An acquaintance recently asked me whether or not his company should leverage its corporate brand across a group of brands within its portfolio.
The specific issue had to do with scale—how could his company become a contender in the marketplace when its individual brands did not have comparable recognition and reach? And isn't the corporate brand an easy way to demonstrate scale?
The answer seems obvious—leverage the heck out of that corporate brand to get the scale and leverage necessary to compete, right?
What is not an option is to ignore the corporate brand, because whether you like it or not, a variety of audiences are already building associations and drawing conclusions from that brand. For example, financial and investor communities read about the corporate brand in the business section every day. Business professionals see the corporate brand rated in the American Consumer Satisfaction Index. And most importantly, company employees are looking for the guidance and leadership from their corporate office not only to understand business strategy but also to understand how the portfolio of brands is meant to work together. Employees are expected to understand and live the corporate brand every day.
How you leverage your corporate brand requires careful thought—but not thinking about your corporate brand can be extremely detrimental to your business. The bottom line is that corporate brands can have a significant impact on enhancing business results and boosting the stature of individual hotels if leveraged in creative and sophisticated ways.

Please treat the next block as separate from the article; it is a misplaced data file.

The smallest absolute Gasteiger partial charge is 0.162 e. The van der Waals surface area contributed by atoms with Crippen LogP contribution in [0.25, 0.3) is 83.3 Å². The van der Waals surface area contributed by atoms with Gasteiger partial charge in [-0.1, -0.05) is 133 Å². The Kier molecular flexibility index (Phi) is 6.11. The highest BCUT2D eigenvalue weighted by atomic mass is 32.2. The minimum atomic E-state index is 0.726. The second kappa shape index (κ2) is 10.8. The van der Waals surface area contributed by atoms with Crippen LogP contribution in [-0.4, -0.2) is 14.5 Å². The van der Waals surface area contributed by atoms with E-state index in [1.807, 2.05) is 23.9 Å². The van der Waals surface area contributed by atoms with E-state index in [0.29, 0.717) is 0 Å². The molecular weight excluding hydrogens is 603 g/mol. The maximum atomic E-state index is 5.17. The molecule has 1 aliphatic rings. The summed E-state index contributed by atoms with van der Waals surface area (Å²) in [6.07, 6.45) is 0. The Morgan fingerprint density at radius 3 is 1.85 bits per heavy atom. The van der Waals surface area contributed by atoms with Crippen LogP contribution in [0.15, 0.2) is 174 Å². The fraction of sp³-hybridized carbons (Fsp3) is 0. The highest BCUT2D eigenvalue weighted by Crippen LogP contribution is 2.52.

The critical factors to consider are:
• The corporate and individual hotel brand business strategies. Each brand in your hotel portfolio has a specific customer target, point of difference and mission statement. If a corporate brand is to be leveraged, it must find the synergy with these business and brand objectives in order to succeed. In addition, the corporation has its own strategy and mission to drive toward superior financial results. This, too, must be considered, as the corporate brand must reflect the business strategy. Understanding, comparing and in some cases challenging these business strategies will provide the foundation for a corporate branding decision.
• The current corporate brand equities. Many audiences have already formed impressions of your brand, derived from a wide variety of sources. What are those associations? Are they positive, negative or neutral? And most importantly, are these associations the types of things that can reinforce, augment or even potentially hurt the hotel brands in your portfolio? Brands such as Hyatt, Marriott and Hilton began as hotels and have strong functional ties to the category. But potent emotional and self-expressive benefits also may lurk in the less hotel-focused corporate brands. By seeking to draw a direct link between your corporate and hotel brands, you are forcing your target customers to draw the parallels between your corporation and your hotel properties. Without understanding the potential synergies and conflicts, you are in danger of causing confusion and missing out on considerable equities.